Discrimination a strong factor in unemployment

As well, there is a strong link between wellbeing and economic security, and discrimination, according to the report. 

Torontonians who face the most frequent discrimination have lower life satisfaction, poorer mental health and less economic security than those who experience less frequent or no discrimination, the report says.

Agapi Gessesse, executive director of CEE Center for Young Black Professionals, says the number of Black Torontonians reporting frequent racial discrimination is a major factor in unemployment rates in the group.

According to Statistics Canada, Black youth aged 15 to 24 have experienced high unemployment during the pandemic, as almost one-third of the labour force in this group, approximately 30.6 per, cent was unemployed in January 2021 — almost twice the rate of non-visible minority youth.

"It paints a picture that correlates with our unemployment rate. Why is it that our community is well-educated, motivated ... has young people who are willing to put in the work, but yet the unemployment rate doesn't seem to want to be budging?" Gessesse said.

"Organizations like ours [are] having to strategically find labour gaps in the market to train them so that no matter what they look like or who they are, you're going to want to hire them because you have such a large labour gap and really have no choice."

Headshot of Agapi Gessesse.
Agapi Gessesse, executive director of CEE Center for Young Black Professionals, (Submitted by Agapi Gessesse)

In relation to social capital, those who report the most frequent discrimination have much lower social capital than those who report less frequent or no discrimination, the report says.

McKenzie said there is an association between discrimination and social capital but it can be difficult to draw direct lines for causation.

"If you are in a group that experiences racism day in [and] day out, that would lead to you trusting people less. It would lead to you trying to shrink your social networks to protect yourself," he said.

"So, you can understand how it could lead to lower levels of social cohesion and social capital. But we don't know that's exactly what happens."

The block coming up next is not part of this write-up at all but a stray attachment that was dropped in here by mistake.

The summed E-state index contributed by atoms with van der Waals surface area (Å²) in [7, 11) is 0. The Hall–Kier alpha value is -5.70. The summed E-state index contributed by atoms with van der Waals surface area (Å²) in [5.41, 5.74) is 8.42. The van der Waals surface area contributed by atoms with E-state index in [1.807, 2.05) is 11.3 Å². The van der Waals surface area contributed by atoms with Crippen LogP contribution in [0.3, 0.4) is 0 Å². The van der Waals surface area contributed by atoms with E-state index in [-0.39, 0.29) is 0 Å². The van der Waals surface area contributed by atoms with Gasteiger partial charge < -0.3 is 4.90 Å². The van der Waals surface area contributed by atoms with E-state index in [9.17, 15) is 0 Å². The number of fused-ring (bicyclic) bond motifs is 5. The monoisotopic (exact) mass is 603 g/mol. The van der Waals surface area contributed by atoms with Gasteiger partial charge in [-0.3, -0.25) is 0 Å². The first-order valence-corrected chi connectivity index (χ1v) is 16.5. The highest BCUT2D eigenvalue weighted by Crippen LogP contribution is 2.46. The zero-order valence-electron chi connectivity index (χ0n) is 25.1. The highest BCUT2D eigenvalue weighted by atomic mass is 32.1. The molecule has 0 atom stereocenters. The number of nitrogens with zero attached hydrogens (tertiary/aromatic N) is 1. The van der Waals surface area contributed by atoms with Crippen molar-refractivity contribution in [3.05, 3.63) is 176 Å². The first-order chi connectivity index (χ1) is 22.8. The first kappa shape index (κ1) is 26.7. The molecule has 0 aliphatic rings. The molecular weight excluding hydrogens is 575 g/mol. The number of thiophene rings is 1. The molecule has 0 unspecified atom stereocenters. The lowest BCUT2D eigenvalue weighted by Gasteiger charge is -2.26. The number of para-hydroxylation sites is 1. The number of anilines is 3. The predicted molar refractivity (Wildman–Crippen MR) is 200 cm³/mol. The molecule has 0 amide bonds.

McKenzie and Gessesse are not affiliated with the study.

South Asians report being treated with less respect than others

According to the report, South Asians in Toronto also report experiencing racial discrimination regularly, at least a few times a month. The group is more than twice as likely as those who are white to report receiving poorer service at restaurants and stores.

As well, they are the most likely of the largest racial identity groups in the city to report being treated with less respect than other people are, with 25 per cent reporting they experience this at least a few times a month, compared to 14 per cent of those who are white.

Parkin said the Toronto Foundation and Environics Institute for Survey Research collected data on religious groups who reported experiencing frequent discrimination for their faith and will be releasing more focused data on that.

"In addition to this, the racial discrimination that we're focusing on today, there are many other kinds of discrimination in Toronto including against people who are visibly religious," Parkin said.

"These are all sort of there in the data, and we'll be working over in the next little while to kind of bring as much of that to the surface as we can."


For more stories about the experiences of Black Canadians — from anti-Black racism to success stories within the Black community — check out Being Black in Canada, a CBC project Black Canadians can be proud of. You can read more stories here.

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(CBC)

ABOUT THE AUTHOR

Sara Jabakhanji

Reporter-Editor

Sara Jabakhanji is a general assignment reporter with CBC News in Toronto. You can reach her at sara.jabakhanji@cbc.ca.